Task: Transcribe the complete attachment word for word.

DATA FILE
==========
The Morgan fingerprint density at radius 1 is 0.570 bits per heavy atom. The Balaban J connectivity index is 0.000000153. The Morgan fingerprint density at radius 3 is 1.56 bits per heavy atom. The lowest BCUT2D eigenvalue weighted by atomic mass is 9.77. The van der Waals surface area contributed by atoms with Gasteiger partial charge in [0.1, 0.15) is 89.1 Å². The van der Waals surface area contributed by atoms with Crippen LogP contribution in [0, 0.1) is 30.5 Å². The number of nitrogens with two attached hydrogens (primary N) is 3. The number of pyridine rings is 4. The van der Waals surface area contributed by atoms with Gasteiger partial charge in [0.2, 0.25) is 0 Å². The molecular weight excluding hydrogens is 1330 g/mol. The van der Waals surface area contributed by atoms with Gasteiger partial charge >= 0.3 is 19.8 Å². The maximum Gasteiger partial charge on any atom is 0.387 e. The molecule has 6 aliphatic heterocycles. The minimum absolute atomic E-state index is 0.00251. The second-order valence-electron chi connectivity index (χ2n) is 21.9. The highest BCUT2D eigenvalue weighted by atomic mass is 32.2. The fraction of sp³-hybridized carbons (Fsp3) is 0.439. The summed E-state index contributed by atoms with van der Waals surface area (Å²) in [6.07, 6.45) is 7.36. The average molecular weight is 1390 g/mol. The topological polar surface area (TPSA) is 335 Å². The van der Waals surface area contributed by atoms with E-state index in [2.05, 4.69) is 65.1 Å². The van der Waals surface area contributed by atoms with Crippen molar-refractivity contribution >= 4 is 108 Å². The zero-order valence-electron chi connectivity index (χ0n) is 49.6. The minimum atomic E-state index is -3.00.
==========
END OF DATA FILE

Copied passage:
The Morgan fingerprint density at radius 1 is 0.570 bits per heavy atom. The Balaban J connectivity index is 0.000000153. The Morgan fingerprint density at radius 3 is 1.56 bits per heavy atom. The lowest BCUT2D eigenvalue weighted by atomic mass is 9.77. The van der Waals surface area contributed by atoms with Gasteiger partial charge in [0.1, 0.15) is 89.1 Å². The van der Waals surface area contributed by atoms with Crippen LogP contribution in [0, 0.1) is 30.5 Å². The number of nitrogens with two attached hydrogens (primary N) is 3. The number of pyridine rings is 4. The van der Waals surface area contributed by atoms with Gasteiger partial charge in [0.2, 0.25) is 0 Å². The molecular weight excluding hydrogens is 1330 g/mol. The van der Waals surface area contributed by atoms with Gasteiger partial charge >= 0.3 is 19.8 Å². The maximum Gasteiger partial charge on any atom is 0.387 e. The molecule has 6 aliphatic heterocycles. The minimum absolute atomic E-state index is 0.00251. The second-order valence-electron chi connectivity index (χ2n) is 21.9. The highest BCUT2D eigenvalue weighted by atomic mass is 32.2. The fraction of sp³-hybridized carbons (Fsp3) is 0.439. The summed E-state index contributed by atoms with van der Waals surface area (Å²) in [6.07, 6.45) is 7.36. The average molecular weight is 1390 g/mol. The topological polar surface area (TPSA) is 335 Å². The van der Waals surface area contributed by atoms with E-state index in [2.05, 4.69) is 65.1 Å². The van der Waals surface area contributed by atoms with Crippen molar-refractivity contribution >= 4 is 108 Å². The zero-order valence-electron chi connectivity index (χ0n) is 49.6. The minimum atomic E-state index is -3.00.